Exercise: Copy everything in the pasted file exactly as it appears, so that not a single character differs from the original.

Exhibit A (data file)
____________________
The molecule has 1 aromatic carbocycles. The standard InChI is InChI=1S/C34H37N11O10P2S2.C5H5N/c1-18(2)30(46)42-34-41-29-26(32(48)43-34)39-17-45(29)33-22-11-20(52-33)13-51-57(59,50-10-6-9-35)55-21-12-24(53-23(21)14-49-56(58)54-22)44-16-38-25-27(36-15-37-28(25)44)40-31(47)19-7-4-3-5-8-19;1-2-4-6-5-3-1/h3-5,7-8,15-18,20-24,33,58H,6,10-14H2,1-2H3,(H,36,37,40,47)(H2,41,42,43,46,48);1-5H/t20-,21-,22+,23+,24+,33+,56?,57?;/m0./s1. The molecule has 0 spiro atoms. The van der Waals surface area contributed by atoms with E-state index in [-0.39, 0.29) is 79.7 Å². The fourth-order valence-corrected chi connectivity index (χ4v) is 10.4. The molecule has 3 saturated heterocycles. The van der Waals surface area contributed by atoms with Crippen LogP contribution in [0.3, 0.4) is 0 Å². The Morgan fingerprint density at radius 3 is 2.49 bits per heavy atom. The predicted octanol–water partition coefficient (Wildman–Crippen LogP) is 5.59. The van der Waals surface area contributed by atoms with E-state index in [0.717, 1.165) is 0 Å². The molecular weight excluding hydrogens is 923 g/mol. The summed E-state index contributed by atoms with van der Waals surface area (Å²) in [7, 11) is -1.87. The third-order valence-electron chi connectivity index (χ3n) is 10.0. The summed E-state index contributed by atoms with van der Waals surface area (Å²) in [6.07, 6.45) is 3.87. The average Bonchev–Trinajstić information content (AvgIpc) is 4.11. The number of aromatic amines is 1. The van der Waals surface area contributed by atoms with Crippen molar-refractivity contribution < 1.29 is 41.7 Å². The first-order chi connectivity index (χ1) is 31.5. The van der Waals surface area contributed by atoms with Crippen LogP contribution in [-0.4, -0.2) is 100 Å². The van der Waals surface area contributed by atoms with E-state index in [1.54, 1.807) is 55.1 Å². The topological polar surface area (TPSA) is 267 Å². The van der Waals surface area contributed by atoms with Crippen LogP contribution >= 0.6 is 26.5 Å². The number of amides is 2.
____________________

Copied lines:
The molecule has 1 aromatic carbocycles. The standard InChI is InChI=1S/C34H37N11O10P2S2.C5H5N/c1-18(2)30(46)42-34-41-29-26(32(48)43-34)39-17-45(29)33-22-11-20(52-33)13-51-57(59,50-10-6-9-35)55-21-12-24(53-23(21)14-49-56(58)54-22)44-16-38-25-27(36-15-37-28(25)44)40-31(47)19-7-4-3-5-8-19;1-2-4-6-5-3-1/h3-5,7-8,15-18,20-24,33,58H,6,10-14H2,1-2H3,(H,36,37,40,47)(H2,41,42,43,46,48);1-5H/t20-,21-,22+,23+,24+,33+,56?,57?;/m0./s1. The molecule has 0 spiro atoms. The van der Waals surface area contributed by atoms with E-state index in [-0.39, 0.29) is 79.7 Å². The fourth-order valence-corrected chi connectivity index (χ4v) is 10.4. The molecule has 3 saturated heterocycles. The van der Waals surface area contributed by atoms with Crippen LogP contribution in [0.3, 0.4) is 0 Å². The Morgan fingerprint density at radius 3 is 2.49 bits per heavy atom. The predicted octanol–water partition coefficient (Wildman–Crippen LogP) is 5.59. The van der Waals surface area contributed by atoms with E-state index in [0.717, 1.165) is 0 Å². The molecular weight excluding hydrogens is 923 g/mol. The summed E-state index contributed by atoms with van der Waals surface area (Å²) in [7, 11) is -1.87. The third-order valence-electron chi connectivity index (χ3n) is 10.0. The summed E-state index contributed by atoms with van der Waals surface area (Å²) in [6.07, 6.45) is 3.87. The average Bonchev–Trinajstić information content (AvgIpc) is 4.11. The number of aromatic amines is 1. The van der Waals surface area contributed by atoms with Crippen molar-refractivity contribution < 1.29 is 41.7 Å². The first-order chi connectivity index (χ1) is 31.5. The van der Waals surface area contributed by atoms with Crippen LogP contribution in [-0.4, -0.2) is 100 Å². The van der Waals surface area contributed by atoms with E-state index in [1.54, 1.807) is 55.1 Å². The topological polar surface area (TPSA) is 267 Å². The van der Waals surface area contributed by atoms with Crippen LogP contribution >= 0.6 is 26.5 Å². The number of amides is 2.